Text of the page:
Hiking in North Carolina
Hikers and backpackers: be warned! Entering North Carolina’s territory may put you in a very uncompromising situation, lest you have all the precious time in the world to savor all the ridges and slopes that the state has to offer. As if the fact that North Carolina is adorned with four national forests (that translates to 2.9 million acres of preserved land), ten national wildlife refuges, 35 state parks as well as beaches and national parks, won’t give these adventure-seekers, their walk of a lifetime. Listed in this article are few of the best hiking trails in the state.
Highly recommended for starters, and for those who may want a very temporary escape from the cutthroat world are short hikes which are usually less than six miles in length but can be classified according to their levels of difficulty. A sample of this trail is the Rabun Bald which is only four miles in length and is located in the Georgia – North Carolina border. Climbing Rabun puts the hikers into a viewing pleasure, giving them an impressive panoramic scene of the area. Also categorized among the short hikes in the Joyce Kilmer Old Growth Loop or Joyce Kilmer Memorial Trail, and has been labeled as the best short hike in North Carolina. This hiking paradise is only two miles long and is one of the few remaining virgin hardwood forests in the Appalachians. The trail’s name was actually honored by the poet Joyce Kilmer who wrote the famous poem, “Trees.”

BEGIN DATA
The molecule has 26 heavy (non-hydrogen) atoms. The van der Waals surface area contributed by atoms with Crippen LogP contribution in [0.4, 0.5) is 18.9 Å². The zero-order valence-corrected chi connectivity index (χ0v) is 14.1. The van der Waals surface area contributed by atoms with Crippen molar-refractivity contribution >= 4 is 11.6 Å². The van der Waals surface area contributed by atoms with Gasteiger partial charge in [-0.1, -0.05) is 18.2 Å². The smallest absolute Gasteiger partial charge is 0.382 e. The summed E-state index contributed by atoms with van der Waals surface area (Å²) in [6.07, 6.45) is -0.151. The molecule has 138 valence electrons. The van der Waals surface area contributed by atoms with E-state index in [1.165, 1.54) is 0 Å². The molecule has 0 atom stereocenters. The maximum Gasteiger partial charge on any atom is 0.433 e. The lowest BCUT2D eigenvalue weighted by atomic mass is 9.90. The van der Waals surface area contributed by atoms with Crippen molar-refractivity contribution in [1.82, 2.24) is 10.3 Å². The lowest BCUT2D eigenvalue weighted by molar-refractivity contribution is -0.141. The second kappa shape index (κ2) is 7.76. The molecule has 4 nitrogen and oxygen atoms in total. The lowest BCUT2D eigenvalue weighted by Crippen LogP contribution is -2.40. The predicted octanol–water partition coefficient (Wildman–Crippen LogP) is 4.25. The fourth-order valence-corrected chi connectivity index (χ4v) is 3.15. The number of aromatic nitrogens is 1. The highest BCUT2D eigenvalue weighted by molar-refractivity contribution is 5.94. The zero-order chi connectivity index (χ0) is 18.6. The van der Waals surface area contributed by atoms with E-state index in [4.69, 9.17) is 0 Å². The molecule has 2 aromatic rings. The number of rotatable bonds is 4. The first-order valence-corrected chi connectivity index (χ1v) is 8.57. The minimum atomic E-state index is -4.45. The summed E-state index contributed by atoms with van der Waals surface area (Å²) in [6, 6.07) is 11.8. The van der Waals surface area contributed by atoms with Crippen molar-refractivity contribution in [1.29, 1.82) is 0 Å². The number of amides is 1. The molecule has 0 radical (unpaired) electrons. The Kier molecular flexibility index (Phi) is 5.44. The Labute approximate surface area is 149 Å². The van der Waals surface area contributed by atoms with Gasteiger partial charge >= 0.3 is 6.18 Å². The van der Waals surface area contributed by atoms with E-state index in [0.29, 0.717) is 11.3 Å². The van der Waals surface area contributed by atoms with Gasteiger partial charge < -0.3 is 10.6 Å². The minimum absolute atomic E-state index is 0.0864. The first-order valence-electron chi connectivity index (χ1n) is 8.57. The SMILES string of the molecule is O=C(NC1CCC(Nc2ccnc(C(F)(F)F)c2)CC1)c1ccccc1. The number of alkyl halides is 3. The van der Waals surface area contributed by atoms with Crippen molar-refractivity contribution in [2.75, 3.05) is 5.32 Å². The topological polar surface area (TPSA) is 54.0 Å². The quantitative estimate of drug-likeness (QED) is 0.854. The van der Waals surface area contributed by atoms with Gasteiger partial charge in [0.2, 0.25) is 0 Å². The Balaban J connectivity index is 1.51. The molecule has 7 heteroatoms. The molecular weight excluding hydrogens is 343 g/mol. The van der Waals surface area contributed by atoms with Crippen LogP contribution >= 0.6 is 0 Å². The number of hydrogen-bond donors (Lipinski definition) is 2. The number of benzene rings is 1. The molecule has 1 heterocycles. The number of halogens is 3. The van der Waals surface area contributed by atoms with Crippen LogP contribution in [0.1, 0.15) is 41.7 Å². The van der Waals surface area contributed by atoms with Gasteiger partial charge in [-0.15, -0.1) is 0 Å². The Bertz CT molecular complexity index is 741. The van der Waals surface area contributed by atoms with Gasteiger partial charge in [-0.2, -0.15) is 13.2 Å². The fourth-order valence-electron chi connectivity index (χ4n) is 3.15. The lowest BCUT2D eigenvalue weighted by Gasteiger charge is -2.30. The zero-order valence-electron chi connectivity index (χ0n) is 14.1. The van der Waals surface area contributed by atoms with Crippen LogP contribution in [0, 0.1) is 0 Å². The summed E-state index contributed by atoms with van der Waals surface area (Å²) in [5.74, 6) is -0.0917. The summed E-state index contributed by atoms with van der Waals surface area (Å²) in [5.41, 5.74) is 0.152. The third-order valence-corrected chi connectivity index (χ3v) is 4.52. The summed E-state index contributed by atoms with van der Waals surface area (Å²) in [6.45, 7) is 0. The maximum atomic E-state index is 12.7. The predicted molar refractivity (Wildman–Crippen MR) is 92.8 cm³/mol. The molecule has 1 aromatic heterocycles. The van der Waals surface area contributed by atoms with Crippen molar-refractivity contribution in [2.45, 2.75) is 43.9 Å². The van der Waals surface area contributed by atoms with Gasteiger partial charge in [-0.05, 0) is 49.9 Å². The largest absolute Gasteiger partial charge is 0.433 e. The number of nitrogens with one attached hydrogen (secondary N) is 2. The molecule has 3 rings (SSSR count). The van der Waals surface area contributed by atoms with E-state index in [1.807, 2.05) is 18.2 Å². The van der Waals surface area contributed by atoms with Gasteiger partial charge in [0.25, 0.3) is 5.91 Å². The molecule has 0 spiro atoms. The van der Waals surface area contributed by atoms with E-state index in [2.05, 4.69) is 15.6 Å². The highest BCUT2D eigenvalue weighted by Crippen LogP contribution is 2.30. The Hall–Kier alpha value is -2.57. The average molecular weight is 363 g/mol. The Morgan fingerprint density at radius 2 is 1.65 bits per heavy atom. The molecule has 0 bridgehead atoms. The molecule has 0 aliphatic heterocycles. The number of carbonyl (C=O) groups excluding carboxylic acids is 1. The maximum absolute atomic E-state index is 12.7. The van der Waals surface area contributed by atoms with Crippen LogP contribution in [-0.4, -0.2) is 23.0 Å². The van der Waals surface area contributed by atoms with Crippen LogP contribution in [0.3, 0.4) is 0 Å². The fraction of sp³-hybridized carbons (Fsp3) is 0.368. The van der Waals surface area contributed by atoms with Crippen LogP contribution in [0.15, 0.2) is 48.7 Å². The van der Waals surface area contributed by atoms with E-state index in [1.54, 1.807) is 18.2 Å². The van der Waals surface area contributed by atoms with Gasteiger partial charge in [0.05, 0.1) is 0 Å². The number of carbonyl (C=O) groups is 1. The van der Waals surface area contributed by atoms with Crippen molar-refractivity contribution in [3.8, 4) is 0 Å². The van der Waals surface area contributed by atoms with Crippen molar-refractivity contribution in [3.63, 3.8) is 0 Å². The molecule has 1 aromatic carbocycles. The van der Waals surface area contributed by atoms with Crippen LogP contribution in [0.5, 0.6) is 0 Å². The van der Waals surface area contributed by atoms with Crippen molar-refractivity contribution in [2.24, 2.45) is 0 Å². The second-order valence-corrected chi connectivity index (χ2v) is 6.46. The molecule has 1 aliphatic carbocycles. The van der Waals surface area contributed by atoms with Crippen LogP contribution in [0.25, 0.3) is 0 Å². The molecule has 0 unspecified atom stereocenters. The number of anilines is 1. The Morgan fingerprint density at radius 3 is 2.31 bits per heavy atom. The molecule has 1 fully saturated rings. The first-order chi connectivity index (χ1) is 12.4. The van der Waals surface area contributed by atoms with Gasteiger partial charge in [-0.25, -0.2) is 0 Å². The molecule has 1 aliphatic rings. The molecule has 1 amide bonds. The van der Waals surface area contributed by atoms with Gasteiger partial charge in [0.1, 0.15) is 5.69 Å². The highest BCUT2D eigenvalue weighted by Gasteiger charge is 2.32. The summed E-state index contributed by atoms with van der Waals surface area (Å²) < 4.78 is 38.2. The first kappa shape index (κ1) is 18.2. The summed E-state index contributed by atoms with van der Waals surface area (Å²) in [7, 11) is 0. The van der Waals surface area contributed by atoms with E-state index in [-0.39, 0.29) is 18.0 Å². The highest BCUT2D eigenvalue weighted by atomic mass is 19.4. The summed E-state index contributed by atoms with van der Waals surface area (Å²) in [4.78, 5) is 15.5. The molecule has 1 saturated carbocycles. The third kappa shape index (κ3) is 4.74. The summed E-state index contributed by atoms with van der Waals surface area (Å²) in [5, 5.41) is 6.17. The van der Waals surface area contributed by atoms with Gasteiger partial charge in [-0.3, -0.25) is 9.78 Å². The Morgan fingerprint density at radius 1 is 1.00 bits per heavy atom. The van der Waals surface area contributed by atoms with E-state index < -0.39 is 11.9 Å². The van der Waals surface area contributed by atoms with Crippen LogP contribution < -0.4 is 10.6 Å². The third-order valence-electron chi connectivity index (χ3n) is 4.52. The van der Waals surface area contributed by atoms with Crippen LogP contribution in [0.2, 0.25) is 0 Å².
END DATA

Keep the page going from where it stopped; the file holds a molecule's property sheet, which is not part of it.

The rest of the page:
For those who just want to discover more about nature regardless of skill level in hiking may consider the following trails. First in the list is the 13,000 acre Stone Mountain State Park, located 45 miles north of Statesville, which many have considered as a serious trail. Although a successful climb atop this park rewards its hiker with spectacular views and a sigh of relief (and redemption), a streak of caution should always be imbibed to prospective climbers since many have unfortunately reached their demise due to steep cliffs and edges of the mountain.
On the positive side, hiking through the trail means a barrage of visual poetry, from the trees to the waterfalls and the wildlife are purely majestic, even the manmade stairways prove to be an important site. Just near Charlotte is the King Pinnacles which is part, and the highest peak, of the Crowder’s Mountain State Park. The fact is that only a few hikers have tried to reach the summit because it takes a longer hike to reach its summit, but what’s behind these difficult trails is a rewarding beauty waiting for the persevering and patient hikers. King Pinnacles is home to endangered plants like the Mountain High-bush Blueberry and the Bear Oak. Check out other hiking trails that are worth trying: Big Yellow Mountain, The Roan Highlands, Max Patch, and Plott Balsam Mountains.